Fred Reed is an interesting blogger and he doesn’t shy away from taking on controversial topics, but in his blog which he calls A Polity of Castrati he argues that women are purely consumers of what men produce.
Actually, on the surface, the arguments he presents are quite convincing, but I believe he is missing an essential point: That women’s role in most of the world today is a cultural distinction, not one which is determined by the essential nature of women.
He spends considerable time developing the idea that women do not produce the things which make our lives and civilization as a whole what it is to day, the implication being that they are not capable of doing so.
I’m wondering, however, if in many areas, if there aren’t achievements or discoveries which women have made that he has overlooked and that perhaps our whole society doesn’t easily recognize.
I agree wholeheartedly with the observation that women are essentially different from men. They are physically different and I’ve little doubt that these physical differences don’t lead to some differences in the way that they think and act.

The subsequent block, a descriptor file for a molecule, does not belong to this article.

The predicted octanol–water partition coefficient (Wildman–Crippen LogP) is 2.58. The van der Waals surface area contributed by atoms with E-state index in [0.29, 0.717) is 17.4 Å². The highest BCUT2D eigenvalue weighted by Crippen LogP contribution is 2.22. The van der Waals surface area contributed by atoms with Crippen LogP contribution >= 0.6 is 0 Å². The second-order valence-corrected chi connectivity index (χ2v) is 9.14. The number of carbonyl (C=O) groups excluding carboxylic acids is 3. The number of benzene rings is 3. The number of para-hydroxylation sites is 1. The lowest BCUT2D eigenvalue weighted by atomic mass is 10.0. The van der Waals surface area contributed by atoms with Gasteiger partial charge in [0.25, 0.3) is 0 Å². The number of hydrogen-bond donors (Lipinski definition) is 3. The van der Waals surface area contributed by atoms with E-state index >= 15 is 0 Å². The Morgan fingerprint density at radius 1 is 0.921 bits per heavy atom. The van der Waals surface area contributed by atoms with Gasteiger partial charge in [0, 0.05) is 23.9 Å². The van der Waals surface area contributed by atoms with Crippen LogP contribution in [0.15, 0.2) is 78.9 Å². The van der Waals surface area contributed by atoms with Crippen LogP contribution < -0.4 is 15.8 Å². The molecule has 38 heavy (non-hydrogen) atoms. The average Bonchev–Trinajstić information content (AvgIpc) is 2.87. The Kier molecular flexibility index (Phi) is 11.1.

In his conclusion Fred seems to imply that his country is being feminized right up to the governing level and seems to be dubious over the future prospect over that happening.
I do agree with some of his observation that many affirmative action laws and similar actions have produced some strange and undesirable results, but I think he is missing the point when he fears for the future because of women’s role in government.
I would agree with the assertion that gender equality, just for equality’s sake is not a good policy. Women should be allowed to do what they do best, and men what they do best and people must be given the freedom to choose the best person for whatever they want done based on who can perform best … not on some arbitrary formula dreamed up by someone who believes that everything should be homogenous.
It is not so much women’s role in government which is producing the problems that loom in the world today, it is the nature of government itself – regardless of who (or what sex) it is comprised of.